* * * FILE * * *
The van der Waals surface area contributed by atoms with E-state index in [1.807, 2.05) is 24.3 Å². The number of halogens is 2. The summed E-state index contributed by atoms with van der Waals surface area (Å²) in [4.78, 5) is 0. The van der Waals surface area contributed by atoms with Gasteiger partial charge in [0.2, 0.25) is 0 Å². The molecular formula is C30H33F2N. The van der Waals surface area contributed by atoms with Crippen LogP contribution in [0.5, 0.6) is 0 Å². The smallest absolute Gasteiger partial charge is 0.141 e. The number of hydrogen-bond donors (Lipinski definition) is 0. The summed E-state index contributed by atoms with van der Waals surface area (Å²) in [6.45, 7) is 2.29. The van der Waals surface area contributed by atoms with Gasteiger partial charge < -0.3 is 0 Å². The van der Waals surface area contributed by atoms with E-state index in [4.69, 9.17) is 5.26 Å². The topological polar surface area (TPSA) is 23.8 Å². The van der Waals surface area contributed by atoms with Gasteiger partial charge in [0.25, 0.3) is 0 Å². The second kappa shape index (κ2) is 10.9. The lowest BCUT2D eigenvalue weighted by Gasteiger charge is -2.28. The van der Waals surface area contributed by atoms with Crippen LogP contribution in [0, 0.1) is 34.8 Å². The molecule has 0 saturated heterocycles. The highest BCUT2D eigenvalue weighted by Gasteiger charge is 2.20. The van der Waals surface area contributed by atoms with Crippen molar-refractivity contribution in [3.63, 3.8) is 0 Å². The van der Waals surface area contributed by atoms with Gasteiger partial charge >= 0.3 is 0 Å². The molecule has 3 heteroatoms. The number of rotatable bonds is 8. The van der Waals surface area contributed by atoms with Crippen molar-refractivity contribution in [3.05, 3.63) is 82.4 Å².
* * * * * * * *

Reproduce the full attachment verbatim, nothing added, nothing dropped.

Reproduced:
The van der Waals surface area contributed by atoms with E-state index in [1.807, 2.05) is 24.3 Å². The number of halogens is 2. The summed E-state index contributed by atoms with van der Waals surface area (Å²) in [4.78, 5) is 0. The van der Waals surface area contributed by atoms with Gasteiger partial charge in [0.2, 0.25) is 0 Å². The molecular formula is C30H33F2N. The van der Waals surface area contributed by atoms with Crippen LogP contribution in [0.5, 0.6) is 0 Å². The smallest absolute Gasteiger partial charge is 0.141 e. The number of hydrogen-bond donors (Lipinski definition) is 0. The summed E-state index contributed by atoms with van der Waals surface area (Å²) in [6.45, 7) is 2.29. The van der Waals surface area contributed by atoms with Gasteiger partial charge < -0.3 is 0 Å². The van der Waals surface area contributed by atoms with E-state index in [4.69, 9.17) is 5.26 Å². The topological polar surface area (TPSA) is 23.8 Å². The van der Waals surface area contributed by atoms with Gasteiger partial charge in [0.25, 0.3) is 0 Å². The second kappa shape index (κ2) is 10.9. The lowest BCUT2D eigenvalue weighted by Gasteiger charge is -2.28. The van der Waals surface area contributed by atoms with Crippen LogP contribution in [0, 0.1) is 34.8 Å². The molecule has 0 saturated heterocycles. The highest BCUT2D eigenvalue weighted by Gasteiger charge is 2.20. The van der Waals surface area contributed by atoms with Crippen molar-refractivity contribution in [3.63, 3.8) is 0 Å². The van der Waals surface area contributed by atoms with Gasteiger partial charge >= 0.3 is 0 Å². The molecule has 3 heteroatoms. The number of rotatable bonds is 8. The van der Waals surface area contributed by atoms with Crippen molar-refractivity contribution in [3.05, 3.63) is 82.4 Å².